Totting up the losses the Ayyubids had lost 28 points of troops, 14 each for Mark and Stephen, while the Pullani had lost 18 points, 10 points of Andy’s contingent and 8 points of Charlotte’s.

This gave the Pullani 5 Glory for the victory, now on to the boasts.

Stephen’s boasts were: “They Will Tremble before me” (2 Glory, success). “My Arrows are Deadlier Than My Spears” (2 Glory, success) and “I shall Slay Their Leader” (3 Glory, failed). The successful boasts gave Stephen 4 Glory, but he lost one for the failed boast making a total of 3 Glory

Mark’s Boasts were: “We Shall Avenge Them” (2) (success), “My Arrows are Deadlier Than My Spears” (2) (failed) and “They Will Tremble before me” (2 Glory, failed). The successful boast gave Mark 2 Glory, but he lost one for each of the failed boast making a total of 0 Glory

The final battle gave a total of 3 Glory for the Ayyubids.

Andy made two boasts, “They will Tremble before me” (2Glory, success), and “I will Destroy more than I Lose” (2 Glory, failed), giving Andy a total of 1 Glory

Charlotte made only one boast, “I will make them run” (1 Glory, failed), so she ended up on -1 Glory

The final Glory tally for the Pullani was 5 for the victory, 1 for Andy’s boasts and -1 for Charlotte’s boasts, a net gain of 5 Glory

After the final battle the Pullani had 5 victories and 35 Glory, the Ayyubid Egyptians had 5 defeats and 2 Glory.

A conclusive campaign win for the Pullani!

Stephen wants revenge and has already issued a challenge, the same 5 battles campaign, but this time set during the Norman Conquest of England! We have put these in the diary for later in the year.


For those not familiar with Lion Rampant, Boasts are additional objectives you can set for yourself in addition to the scenario objectives. The Boasts we used in these battles, and their success criteria and Glory value are as follows (failing to achieve a boasts costs 1 Glory, irrespective of its positive Glory value).


Boast Criteria Glory
I shall slay your Leader Your Leader must kill the enemy Leader in a Challenge or Attack. Routing the enemy Leader does not count as a success. If the enemy Leader refuses your challenge and survives the game, you succeed but score only 1 Glory 3
I will destroy more units than I lose Your Warband must rout/kill more enemy units than you lose (the actual number of models destroyed and their points value is not relevant). 2
My arrows are deadlier than my spears Your Warband must rout/kill more individual models with Shooting than Attacks (put casualties in two separate piles!) 2
They will tremble before me! At least two enemy units on the table must be Battered at any one time. 2
We Shall Avenge Them Secretly choose one enemy unit, you must rout of kill it during the battle 2
I will make them run One of your units must be the first to fail a Courage test 1


The Tedious Invasion

Stephen reports on a one day SAGA Campaign

In the year AD1058 there was a Norse invasion of England. The Anglo Saxon Chronicle doesn’t have much to say about it, just ‘In this year came a pirate host from Norway; it is tedious to tell how it all happened.’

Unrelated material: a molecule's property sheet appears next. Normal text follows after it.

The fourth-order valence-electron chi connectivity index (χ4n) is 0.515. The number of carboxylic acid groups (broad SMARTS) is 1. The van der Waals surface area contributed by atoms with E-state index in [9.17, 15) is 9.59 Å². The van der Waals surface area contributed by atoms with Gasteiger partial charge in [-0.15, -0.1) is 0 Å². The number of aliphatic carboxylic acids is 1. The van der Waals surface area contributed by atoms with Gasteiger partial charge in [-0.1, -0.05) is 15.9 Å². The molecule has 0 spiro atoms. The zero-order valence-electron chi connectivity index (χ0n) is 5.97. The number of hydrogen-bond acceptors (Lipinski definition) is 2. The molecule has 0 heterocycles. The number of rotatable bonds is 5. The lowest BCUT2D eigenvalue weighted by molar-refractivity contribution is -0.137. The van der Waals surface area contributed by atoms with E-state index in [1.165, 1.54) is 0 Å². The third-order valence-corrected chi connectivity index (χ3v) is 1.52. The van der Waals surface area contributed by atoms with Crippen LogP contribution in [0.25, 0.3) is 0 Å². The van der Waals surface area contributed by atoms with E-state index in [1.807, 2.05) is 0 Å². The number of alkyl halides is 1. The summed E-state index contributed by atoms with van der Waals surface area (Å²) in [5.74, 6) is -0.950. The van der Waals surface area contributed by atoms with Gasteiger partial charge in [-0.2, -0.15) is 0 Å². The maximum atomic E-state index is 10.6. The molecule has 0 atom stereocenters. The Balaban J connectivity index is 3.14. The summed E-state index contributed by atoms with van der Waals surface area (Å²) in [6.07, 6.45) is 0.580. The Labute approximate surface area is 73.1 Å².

And that’s it.

So Eric and myself decided to refight this tedious invasion using Saga.

I created a matrix of games from The Book of Battles, the game moves on to the next fight depending on who wins each encounter. If you also fancy giving this a go then below is a copy of the matrix. You can work out what to do – who is attacking and defending should be apparent from the previous game and what works best to create a story.

Game Matrix

Eric had Vikings led by Sigvald Ironhand, and I had Anglo-Danes (the English) led by Edward Oswaldsson. We used Warlord Experience from The Book of Battles to have games with a bit of depth and also to help create a narrative flow.

Sigvald and his raiders

First game was Feasting & Pillaging. Three objectives were laid out (loot from the nearby church) with the Vikings trying to steal as much as they could and the English trying to take it away from them. We went with 6 points each. The English had three points of hearthguard, two points of warriors, and one of levy. The Vikings had two points of hearthguard, two of warriors, and two of levy.

Edward and his hearthguard

The English hearthguard massed on their right flank, with the levy and the warriors on the left intending to use some woods as cover. This was because the Vikings had put their bow-armed levy in the middle meaning that a lot of missile fire would meet anyone there. I think Sigvald was being a bit cautious to start with since his raiders didn’t make the most of their moves – coming forward only slowly. Meanwhile, Edward knew that speed was of the essence and so started double-timing his troops, huffing and puffing as they went, to try and secure the church valuables.

Vikings skulk behind the stones

The Vikings advanced through an area of standing stones (clearly this site had been of religious significance for centuries), which also slowed their advance. This allowed the English hearthguard to capture one of the objectives. However, in the centre the English warriors realised that if they were to stop the Vikings then they would have to expose themselves to some bowfire if they were to secure one of the objectives. So they made a dash for it! The bowfire came but no casualties were taken. The Vikings hadn’t been idle though. Their warriors came forward and they managed to capture the last of the objectives.